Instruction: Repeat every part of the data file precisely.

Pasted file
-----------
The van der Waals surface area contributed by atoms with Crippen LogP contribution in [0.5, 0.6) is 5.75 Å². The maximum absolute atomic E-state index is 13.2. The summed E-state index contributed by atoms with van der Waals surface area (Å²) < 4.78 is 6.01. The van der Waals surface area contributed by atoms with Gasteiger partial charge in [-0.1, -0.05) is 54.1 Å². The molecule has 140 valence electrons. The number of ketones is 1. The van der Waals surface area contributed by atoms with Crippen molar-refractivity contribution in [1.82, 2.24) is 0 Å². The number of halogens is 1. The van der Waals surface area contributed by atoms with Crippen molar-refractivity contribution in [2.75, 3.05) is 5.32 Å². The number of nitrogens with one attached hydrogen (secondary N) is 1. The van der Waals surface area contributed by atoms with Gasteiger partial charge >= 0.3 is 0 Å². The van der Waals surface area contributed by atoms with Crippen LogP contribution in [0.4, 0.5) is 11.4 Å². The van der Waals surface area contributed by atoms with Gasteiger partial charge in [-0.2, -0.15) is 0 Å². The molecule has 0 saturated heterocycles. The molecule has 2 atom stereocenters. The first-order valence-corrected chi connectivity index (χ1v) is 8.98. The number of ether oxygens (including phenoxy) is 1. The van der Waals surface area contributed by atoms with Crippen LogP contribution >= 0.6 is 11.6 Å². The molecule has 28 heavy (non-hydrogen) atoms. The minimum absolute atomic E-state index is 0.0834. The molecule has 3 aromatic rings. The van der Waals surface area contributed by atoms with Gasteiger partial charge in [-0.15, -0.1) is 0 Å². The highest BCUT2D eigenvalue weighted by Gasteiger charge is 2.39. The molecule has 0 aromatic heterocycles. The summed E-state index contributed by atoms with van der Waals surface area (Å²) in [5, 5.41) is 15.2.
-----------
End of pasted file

The van der Waals surface area contributed by atoms with Crippen LogP contribution in [0.5, 0.6) is 5.75 Å². The maximum absolute atomic E-state index is 13.2. The summed E-state index contributed by atoms with van der Waals surface area (Å²) < 4.78 is 6.01. The van der Waals surface area contributed by atoms with Gasteiger partial charge in [-0.1, -0.05) is 54.1 Å². The molecule has 140 valence electrons. The number of ketones is 1. The van der Waals surface area contributed by atoms with Crippen molar-refractivity contribution in [1.82, 2.24) is 0 Å². The number of halogens is 1. The van der Waals surface area contributed by atoms with Crippen molar-refractivity contribution in [2.75, 3.05) is 5.32 Å². The number of nitrogens with one attached hydrogen (secondary N) is 1. The van der Waals surface area contributed by atoms with Gasteiger partial charge >= 0.3 is 0 Å². The van der Waals surface area contributed by atoms with Crippen LogP contribution in [0.4, 0.5) is 11.4 Å². The van der Waals surface area contributed by atoms with Gasteiger partial charge in [-0.2, -0.15) is 0 Å². The molecule has 0 saturated heterocycles. The molecule has 2 atom stereocenters. The first-order valence-corrected chi connectivity index (χ1v) is 8.98. The number of ether oxygens (including phenoxy) is 1. The van der Waals surface area contributed by atoms with Crippen LogP contribution >= 0.6 is 11.6 Å². The molecule has 28 heavy (non-hydrogen) atoms. The minimum absolute atomic E-state index is 0.0834. The molecule has 3 aromatic rings. The van der Waals surface area contributed by atoms with Gasteiger partial charge in [-0.15, -0.1) is 0 Å². The highest BCUT2D eigenvalue weighted by Gasteiger charge is 2.39. The molecule has 0 aromatic heterocycles. The summed E-state index contributed by atoms with van der Waals surface area (Å²) in [5, 5.41) is 15.2.